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blank Maddie Kilminster - 8 July, 2021

Category : Blog

The ultimate guide to managing change in schools

Schools are used to change. New students come in, classes rotate and cohorts move on. Leadership changes, each coming in with a new vision for how to run the school.  Schools also need to react to changes in requirements, regulation and funding imposed by the Government, Ofsted and their Local Authority. Recently the Covid-19 pandemic

Schools are used to change. New students come in, classes rotate and cohorts move on. Leadership changes, each coming in with a new vision for how to run the school. 

Schools also need to react to changes in requirements, regulation and funding imposed by the Government, Ofsted and their Local Authority. Recently the Covid-19 pandemic has given schools perhaps the most changes they’ve had to deal with in years, often having to adapt overnight. 

Schools may well be used to changes on a daily basis, but when it comes to implementing changes to technology, ways of working and culture, schools can learn a lot from the change management principles used in industries like tech and business to make sure changes are successful and have a lasting positive impact. 

 

Why is change important in education?

Each term and each year, staff work to cycles of continual improvement with the objective to provide the best quality of education and care to their students. From updating textbooks and materials, to adjusting teaching and assessment strategies, to training and upskilling staff, to procuring new systems (like an MIS, or piece of online learning software) – schools are always looking for ways to improve their provision, to ultimately improve student outcomes.

When changes are managed well, they can be transformational. The most successful changes have a positive impact on both students and staff, bringing everyone together in the shared goal of working in new and better ways.

 

The challenge of change in schools 

Changing a system, or a way of working, doesn’t automatically bring improvement. Changes need all staff behind them if they’re going to work. Often when Leadership introduces something new, some staff are not brought into the change in the right way, they may think the change is being done to them – mandated from the top. This might mean they’re either confused or sceptical, and the change therefore might not have the desired effect.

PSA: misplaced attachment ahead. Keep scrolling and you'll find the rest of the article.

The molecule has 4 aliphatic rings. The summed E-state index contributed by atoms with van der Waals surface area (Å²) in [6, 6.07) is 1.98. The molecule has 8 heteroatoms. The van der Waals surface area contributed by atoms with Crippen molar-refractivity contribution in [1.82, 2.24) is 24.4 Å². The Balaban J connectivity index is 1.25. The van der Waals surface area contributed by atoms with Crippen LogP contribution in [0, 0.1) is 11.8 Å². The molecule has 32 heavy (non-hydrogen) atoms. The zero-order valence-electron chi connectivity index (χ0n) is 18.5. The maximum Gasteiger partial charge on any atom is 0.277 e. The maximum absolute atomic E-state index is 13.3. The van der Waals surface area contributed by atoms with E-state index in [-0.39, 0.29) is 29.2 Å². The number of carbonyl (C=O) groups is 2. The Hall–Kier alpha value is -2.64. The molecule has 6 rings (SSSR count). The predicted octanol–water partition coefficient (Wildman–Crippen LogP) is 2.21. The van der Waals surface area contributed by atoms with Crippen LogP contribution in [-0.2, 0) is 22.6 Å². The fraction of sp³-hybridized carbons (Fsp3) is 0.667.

In busy schools, one of the central concerns of introducing new ways of working is the impact on staff’s already high workload and the highly time-pressured environment they work in. Staff can be reluctant to change ways of working that they’ve been familiar with for years, fearing that learning new processes will impact their ability to do their job to their best standards.

“People should come before systems… In any systems change, if people don’t have a sense of ownership or the right skills, this simply creates an added challenge.” – Jason Brown, CFO at Bath and Wells Multi-Academy Trust

 

Changing during a pandemic

Since March 2020, schools have had to deal with rapid changes to regulations, online teaching and learning, as well as changes to student and staff personal situations, their wellbeing and vulnerability. Very quickly, schools have had to get used to totally new ways of working internally, with parents, and with other services in their local area.

As with any crisis, humans tend to react and adapt to change in a curve – which starts with panic but ultimately results in finding new ways of operating under the “new normal”. 

infographic-change

As the dust settles a little with the pandemic, schools have started to take a step back and reflect on the lessons they’ve learned over the last year, and changes they can make to prepare themselves for the future.